Imaging in pancreatic disease

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Abstract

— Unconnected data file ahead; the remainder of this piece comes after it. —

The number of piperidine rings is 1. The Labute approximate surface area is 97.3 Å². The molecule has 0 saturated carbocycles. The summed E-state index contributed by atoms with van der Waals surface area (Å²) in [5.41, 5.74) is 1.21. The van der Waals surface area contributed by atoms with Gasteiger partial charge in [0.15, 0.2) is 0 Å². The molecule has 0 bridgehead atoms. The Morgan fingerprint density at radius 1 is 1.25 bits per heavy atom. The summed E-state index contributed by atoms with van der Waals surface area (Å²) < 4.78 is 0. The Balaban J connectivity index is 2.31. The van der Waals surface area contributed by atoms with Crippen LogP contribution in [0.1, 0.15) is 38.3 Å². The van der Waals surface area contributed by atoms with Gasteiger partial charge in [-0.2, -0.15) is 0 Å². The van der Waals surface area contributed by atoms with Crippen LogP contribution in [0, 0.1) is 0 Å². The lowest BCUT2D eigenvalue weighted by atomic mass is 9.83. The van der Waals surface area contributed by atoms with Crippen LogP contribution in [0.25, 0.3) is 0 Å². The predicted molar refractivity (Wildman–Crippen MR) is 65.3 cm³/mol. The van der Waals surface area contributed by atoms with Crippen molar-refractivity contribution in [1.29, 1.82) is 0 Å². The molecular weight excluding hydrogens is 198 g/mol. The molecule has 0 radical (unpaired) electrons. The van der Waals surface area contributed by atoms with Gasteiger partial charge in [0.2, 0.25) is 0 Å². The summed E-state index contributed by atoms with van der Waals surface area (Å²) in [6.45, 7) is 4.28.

Pancreatic diseases, chronic pancreatitis, pancreatic cancer and diabetes mellitus, taken together, occur in >10% of the world population. Pancreatic diseases, as with other diseases, benefit from early intervention and appropriate diagnosis. Although imaging technologies have given clinicians an unprecedented toolbox to aid in clinical decision-making, advances in these technologies and development of molecular-based diagnostic tools could enable physicians to identify diseases at an even earlier stage and, thereby, improve patient outcomes. In this Review, we discuss and identify gaps in the use of imaging techniques for the early detection and appropriate treatment stratification of various pancreatic diseases, including diabetes mellitus, acute and chronic pancreatitis and pancreatic cancer. Imaging techniques discussed are MRI, CT, PET and ultrasonography. Additionally, the identification of new molecular targets for imaging and the development of contrast agents that are able to give molecular information in noninvasive radionuclear imaging and ultrasonography are emerging areas of innovation that could lead to increased diagnostic accuracy and improved patient outcomes.

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